As far as application security, developers leverage most of the vast security capabilities of the Java programming language along with additional Android specific tools. All Android applications have an integrity challenge, due to the developer’s ability to self-sign certificates, which has led to application forgery and developer identity spoofing. Also, users have the ability to install applications to their device from any source, like Google Play or others. Google provides dynamic scanning of all apps in its app market and has removed dozens of apps from its market due to critical security flaws or malicious intent. However, third party stores have proven to be less thorough in scanning apps for security flaws.
[Ed.]: How does the security of the Android compare with other mobile operating systems?
[SV]: Each mobile OS has its own security model, application security, and distribution model. Apple’s iOS, for example, maintains complete control over its closed-source OS and hardware. Apple develops all features and security, plus develops its own hardware (iPhone, iPad, iPod). Apple bypasses cellular providers when deploying updates to devices. Apple currently states that 93% of iOS users are running the latest version of the OS. The tight control over distribution allows Apple to quickly react to vulnerabilities found in its OS. Apple is the only mobile OS developer who has successfully been able to retain control over OS distribution after the device has been manufactured. Microsoft Windows Phone and BlackBerry, although distributed in differing ways, have similar OS distribution challenges to those found in the Android OS.
[Ed.]: How does this course topic relate to your work at MITRE?
[SV]: I developed this class after gaining more than a year’s worth of experience providing mobile forensics and mobile application security testing across multiple platforms. My forensics and testing work was conducted in an effort to identify software assurance weaknesses in mobile applications and provide mitigation recommendations to software engineers. Although not the primary focus of my work, a deep understanding of mobile forensics and mobile application penetration testing comes in very handy when I work on mobile security research projects and enterprise mobile security engineering challenges.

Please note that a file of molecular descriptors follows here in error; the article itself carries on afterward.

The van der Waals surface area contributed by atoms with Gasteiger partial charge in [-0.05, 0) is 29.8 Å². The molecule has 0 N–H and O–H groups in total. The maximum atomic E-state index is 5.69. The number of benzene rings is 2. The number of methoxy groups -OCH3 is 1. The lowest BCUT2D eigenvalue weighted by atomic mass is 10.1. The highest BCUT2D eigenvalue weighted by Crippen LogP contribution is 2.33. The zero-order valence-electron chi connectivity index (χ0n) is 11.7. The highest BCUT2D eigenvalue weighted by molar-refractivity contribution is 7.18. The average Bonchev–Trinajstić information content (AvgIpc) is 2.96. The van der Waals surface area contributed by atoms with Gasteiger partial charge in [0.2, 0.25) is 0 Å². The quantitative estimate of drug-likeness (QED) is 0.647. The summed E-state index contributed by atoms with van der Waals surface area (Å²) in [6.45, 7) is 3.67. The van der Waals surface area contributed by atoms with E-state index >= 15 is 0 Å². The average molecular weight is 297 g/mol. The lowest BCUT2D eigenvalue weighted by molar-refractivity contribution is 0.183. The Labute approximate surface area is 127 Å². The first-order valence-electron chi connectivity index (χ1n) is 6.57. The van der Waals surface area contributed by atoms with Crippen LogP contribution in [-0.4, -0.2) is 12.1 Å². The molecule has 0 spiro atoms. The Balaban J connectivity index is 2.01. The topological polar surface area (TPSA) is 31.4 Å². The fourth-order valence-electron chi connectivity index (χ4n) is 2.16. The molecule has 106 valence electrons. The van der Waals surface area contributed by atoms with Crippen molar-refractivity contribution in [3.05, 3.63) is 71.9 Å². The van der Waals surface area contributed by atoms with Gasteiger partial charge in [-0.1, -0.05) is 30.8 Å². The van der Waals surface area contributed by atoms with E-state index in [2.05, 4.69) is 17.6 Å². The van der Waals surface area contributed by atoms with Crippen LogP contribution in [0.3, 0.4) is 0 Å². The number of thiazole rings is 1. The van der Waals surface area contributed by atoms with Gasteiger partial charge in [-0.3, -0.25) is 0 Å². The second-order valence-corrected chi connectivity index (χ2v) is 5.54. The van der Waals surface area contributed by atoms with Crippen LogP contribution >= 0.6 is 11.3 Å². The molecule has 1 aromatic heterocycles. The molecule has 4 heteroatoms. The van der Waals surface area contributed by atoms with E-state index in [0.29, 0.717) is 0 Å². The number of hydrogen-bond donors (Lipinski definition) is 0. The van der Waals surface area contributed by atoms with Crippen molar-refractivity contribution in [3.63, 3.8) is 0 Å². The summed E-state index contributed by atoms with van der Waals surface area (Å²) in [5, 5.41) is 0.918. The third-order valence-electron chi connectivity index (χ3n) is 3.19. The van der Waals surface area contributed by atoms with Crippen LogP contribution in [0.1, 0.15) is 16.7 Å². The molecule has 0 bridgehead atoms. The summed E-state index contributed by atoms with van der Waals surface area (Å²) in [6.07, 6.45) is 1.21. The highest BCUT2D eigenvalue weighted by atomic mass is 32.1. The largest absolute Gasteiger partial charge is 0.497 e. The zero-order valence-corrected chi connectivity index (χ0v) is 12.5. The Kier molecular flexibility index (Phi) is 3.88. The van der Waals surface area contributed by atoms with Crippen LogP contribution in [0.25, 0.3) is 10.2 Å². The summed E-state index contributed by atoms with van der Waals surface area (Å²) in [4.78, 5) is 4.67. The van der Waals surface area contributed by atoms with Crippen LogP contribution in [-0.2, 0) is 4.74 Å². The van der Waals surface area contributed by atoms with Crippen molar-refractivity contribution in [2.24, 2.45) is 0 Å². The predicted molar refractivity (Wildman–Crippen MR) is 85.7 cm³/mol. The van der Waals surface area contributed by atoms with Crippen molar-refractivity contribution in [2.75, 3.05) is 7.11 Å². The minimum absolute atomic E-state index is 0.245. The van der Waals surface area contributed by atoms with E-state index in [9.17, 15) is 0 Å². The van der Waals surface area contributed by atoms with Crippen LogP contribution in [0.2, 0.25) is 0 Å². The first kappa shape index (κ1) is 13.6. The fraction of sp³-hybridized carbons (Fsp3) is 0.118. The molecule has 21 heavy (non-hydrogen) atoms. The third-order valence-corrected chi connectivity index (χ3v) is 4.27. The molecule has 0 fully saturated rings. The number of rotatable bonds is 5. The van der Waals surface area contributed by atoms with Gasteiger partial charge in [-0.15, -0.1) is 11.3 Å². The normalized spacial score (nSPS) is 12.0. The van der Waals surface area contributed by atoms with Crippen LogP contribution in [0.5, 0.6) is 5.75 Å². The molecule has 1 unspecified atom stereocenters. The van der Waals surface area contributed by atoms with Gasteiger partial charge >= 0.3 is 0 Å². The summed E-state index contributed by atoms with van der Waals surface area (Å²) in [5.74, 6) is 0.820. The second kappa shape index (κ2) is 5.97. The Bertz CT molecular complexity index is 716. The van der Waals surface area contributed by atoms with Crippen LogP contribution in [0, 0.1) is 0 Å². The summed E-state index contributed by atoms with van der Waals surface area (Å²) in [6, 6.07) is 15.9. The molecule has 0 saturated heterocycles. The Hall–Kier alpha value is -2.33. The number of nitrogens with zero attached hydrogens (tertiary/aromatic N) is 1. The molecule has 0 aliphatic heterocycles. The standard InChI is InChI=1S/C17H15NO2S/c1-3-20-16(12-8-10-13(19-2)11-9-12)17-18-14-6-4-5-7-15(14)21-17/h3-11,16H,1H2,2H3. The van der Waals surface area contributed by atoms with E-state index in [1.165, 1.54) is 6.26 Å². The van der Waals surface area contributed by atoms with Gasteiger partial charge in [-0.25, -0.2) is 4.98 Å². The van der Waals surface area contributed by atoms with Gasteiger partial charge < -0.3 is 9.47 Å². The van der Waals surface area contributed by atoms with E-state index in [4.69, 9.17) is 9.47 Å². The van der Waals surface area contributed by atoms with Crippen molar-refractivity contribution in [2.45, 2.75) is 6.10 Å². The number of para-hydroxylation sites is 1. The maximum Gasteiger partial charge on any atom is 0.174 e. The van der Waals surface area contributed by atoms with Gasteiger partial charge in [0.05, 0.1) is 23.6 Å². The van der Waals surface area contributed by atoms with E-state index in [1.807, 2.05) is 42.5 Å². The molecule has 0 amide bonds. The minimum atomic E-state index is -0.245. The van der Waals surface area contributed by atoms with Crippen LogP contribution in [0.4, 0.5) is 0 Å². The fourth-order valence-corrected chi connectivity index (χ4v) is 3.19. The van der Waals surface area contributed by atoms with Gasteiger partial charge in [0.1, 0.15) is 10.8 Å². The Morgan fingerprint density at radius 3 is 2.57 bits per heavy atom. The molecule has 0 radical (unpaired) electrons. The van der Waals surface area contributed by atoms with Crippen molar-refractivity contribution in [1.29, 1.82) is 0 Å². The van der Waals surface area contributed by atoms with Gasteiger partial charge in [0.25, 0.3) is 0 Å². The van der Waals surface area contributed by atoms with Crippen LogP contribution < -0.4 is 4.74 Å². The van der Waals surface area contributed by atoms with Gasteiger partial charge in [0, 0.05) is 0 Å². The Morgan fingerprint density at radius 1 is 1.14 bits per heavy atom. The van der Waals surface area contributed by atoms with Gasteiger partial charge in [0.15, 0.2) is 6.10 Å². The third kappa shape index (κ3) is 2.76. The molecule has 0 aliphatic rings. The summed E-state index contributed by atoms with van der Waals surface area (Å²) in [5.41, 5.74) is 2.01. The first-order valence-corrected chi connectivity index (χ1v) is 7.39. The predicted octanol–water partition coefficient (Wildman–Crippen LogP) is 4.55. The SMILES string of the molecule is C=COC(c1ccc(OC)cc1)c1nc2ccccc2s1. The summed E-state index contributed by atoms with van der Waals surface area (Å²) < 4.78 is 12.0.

[Ed.]: What kind of reaction have you had to your course?
[SV]: I attended three other Android courses and other-security related courses to recognize which topics were not covered elsewhere and to determine how this course could bring additional value. Feedback has been positive from participants, who have stated that this course answered many questions regarding mobile security that other courses did not address.
[Ed.]: So, what’s next?
[SV]: Several courses are in the early stages of exploration and development, including working titles of “Developing Secure Android Applications” and “iOS Forensics.” At some point, I plan to get these courses developed, and perhaps a general “mobile hacking” course too for penetration testers working across the mobile spectrum.
[Ed.]: Thank you, Shawn. We’ll look forward to those courses and making a dent in the top ten IT security concerns.
[Ed]: After this blog post was finalized, Shawn joined Veracode, where he leads their product management team for mobile products. We at MITRE wish him the best in his new endeavor.